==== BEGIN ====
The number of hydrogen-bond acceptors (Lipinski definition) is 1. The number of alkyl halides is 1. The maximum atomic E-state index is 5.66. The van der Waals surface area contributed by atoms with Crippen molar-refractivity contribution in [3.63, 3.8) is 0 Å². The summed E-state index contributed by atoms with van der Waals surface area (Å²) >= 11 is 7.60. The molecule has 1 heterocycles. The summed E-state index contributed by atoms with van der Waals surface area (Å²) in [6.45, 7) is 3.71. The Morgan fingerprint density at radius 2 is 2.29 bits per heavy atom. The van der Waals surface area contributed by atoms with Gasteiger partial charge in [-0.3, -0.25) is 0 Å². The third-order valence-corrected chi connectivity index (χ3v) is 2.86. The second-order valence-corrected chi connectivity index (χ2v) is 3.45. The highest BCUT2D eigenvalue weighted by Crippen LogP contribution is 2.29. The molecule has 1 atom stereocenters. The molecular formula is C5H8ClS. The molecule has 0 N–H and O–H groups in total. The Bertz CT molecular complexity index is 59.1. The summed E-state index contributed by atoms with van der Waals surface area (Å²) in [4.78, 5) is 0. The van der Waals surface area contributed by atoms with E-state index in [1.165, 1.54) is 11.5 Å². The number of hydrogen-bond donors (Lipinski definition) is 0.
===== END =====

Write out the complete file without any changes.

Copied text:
The number of hydrogen-bond acceptors (Lipinski definition) is 1. The number of alkyl halides is 1. The maximum atomic E-state index is 5.66. The van der Waals surface area contributed by atoms with Crippen molar-refractivity contribution in [3.63, 3.8) is 0 Å². The summed E-state index contributed by atoms with van der Waals surface area (Å²) >= 11 is 7.60. The molecule has 1 heterocycles. The summed E-state index contributed by atoms with van der Waals surface area (Å²) in [6.45, 7) is 3.71. The Morgan fingerprint density at radius 2 is 2.29 bits per heavy atom. The van der Waals surface area contributed by atoms with Gasteiger partial charge in [-0.3, -0.25) is 0 Å². The third-order valence-corrected chi connectivity index (χ3v) is 2.86. The second-order valence-corrected chi connectivity index (χ2v) is 3.45. The highest BCUT2D eigenvalue weighted by Crippen LogP contribution is 2.29. The molecule has 1 atom stereocenters. The molecular formula is C5H8ClS. The molecule has 0 N–H and O–H groups in total. The Bertz CT molecular complexity index is 59.1. The summed E-state index contributed by atoms with van der Waals surface area (Å²) in [4.78, 5) is 0. The van der Waals surface area contributed by atoms with E-state index in [1.165, 1.54) is 11.5 Å². The number of hydrogen-bond donors (Lipinski definition) is 0.